Tuesday, April 26, 2005

Very Strange Days - A Review

I watched the PBS special "Strange Days on Planet Earth - Invaders" last Wednesday. Hosted by actor Edward Norton, this was a very, well, strange look at the issues surrounding introduced species. A few highlights:

  • The scientist segments were very interesting. It is always good to hear James Carlton speak. But he is just as good without cheesy "danger" music playing behind him. This show would have been better if it spent more time with the scientists and less time with the "raising unanswered questions and showing pretty pictures for people with short attention spans" segments.
  • I think they confused the invasives issue by showing cool shots of things that were not invasive. A montage of termites...leaf cutter ants...army ants...wait? Leaf cutter ants? A little voice over would have gone a long way here.
  • This is not your parents' PBS. Sure, the neat time-lapse photography is still there. There was also an excellent underwater sequence of the weevils emerging as adults and attacking water hyacinth (Eichhornia crassipes). But there were also computer-enhanced scenes to demonstrate things like seed rain and the path of a munching termite. Those looked fake to me, but there was no narration to indicate it wasn't real. Dancing rats celebrating the death of a cane-toad-eating cat were especially cheesy. I think there was a simulated landslide too. I can only hope the scene of the Nile crocodile attack was also faked.
  • I watched this show in HD, and one thing I now know is that if I am ever so lucky as to be asked to be on tv, I am absolutely going to insist on getting a makeover first. Realistic Shmealistic.
  • Speaking of makeovers, Dow scientist Claudia Riegel is lucky enough to do all of her digging for termites and checking of bait traps in a crisp new shirt and without gloves. Maybe this is a testament to the safety of Dow's insecticides.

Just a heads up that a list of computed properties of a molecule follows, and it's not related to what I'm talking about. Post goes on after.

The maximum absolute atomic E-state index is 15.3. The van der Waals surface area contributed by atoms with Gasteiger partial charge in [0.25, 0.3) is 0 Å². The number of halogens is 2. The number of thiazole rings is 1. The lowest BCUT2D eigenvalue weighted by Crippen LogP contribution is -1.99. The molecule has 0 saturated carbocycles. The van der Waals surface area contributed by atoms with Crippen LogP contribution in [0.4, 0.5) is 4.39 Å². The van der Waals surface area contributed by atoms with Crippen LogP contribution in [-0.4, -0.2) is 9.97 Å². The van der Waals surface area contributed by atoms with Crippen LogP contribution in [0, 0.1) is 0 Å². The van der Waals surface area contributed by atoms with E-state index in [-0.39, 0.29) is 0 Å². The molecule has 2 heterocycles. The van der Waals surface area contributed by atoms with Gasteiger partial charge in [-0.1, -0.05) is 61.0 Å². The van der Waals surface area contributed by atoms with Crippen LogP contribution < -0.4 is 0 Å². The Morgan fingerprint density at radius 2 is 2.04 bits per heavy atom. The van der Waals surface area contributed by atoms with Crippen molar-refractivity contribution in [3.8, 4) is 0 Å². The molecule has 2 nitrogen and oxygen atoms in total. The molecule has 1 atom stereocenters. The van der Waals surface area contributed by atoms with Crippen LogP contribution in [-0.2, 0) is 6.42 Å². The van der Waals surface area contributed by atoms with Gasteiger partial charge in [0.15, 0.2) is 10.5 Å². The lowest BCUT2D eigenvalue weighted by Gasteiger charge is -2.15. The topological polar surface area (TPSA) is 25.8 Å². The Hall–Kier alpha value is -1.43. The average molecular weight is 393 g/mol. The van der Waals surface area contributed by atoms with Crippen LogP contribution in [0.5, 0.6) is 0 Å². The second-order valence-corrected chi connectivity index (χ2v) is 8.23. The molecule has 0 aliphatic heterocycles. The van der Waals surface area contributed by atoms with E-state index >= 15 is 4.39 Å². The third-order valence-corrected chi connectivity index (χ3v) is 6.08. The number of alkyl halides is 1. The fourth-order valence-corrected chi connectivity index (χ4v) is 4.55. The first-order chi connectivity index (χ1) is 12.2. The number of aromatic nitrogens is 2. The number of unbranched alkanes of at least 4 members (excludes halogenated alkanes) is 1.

• The invasive South American plant Miconia (Miconia calvescens) is being spread around Hawaii in part by an introduced bird, the Japanese white eye (Zosterops japonicus), which was introduced to control insects. Very interesting. I do not envy David Duffy though, hiding out in a tent during an island downpour.
  • The show should have ended with James Carlton, noting how our ability to predict invasion is still poor. But instead it ended with another weird monologue from Ed Norton, and scene showing a businessman in some anonymous financial district, pulling a red wagon holding a bowl with a Siamese fighting fish (Betta splendens) in it. Definitely not the aquarium fish that comes to mind when you think of invasive species.
My conclusion: Watch this show when it re-airs (not sure when, but this is PBS, it must be coming up). But you may well benefit from pressing the mute button whenever there is not a scientist on the screen. Also, definitely check out the accompanying website, lots of good in-depth stuff there that the tv show did not cover.


Anonymous said...

Wonderful review. I think you hit on every concern I had for the program, although I was only able to sit through half of it. I was expecting to see some actual information on invasives, not just some artistic interpretation of the problem. In fact, it was 12 minutes before they even mentioned the name of a single species (I timed it). The time up until that point was spent, like you said, "showing pretty pictures for people with short attention spans." The segment on the Formosan subterranean termite really bugged me (no pun intended), because they only mentioned the full name of FST once, and the rest of the time they just talked about the problems that "termites" caused while showing footage of houses collapsing, never bothering to distinguish between native and nonnative species. Boy, if there was ever anything to make people think that invasive species aren't a legitimate problem, it was this program.

Anonymous said...

I concur completely! I felt like I was watching MTV. And as an ecologist, I laughed when I saw Claudia's "field clothes."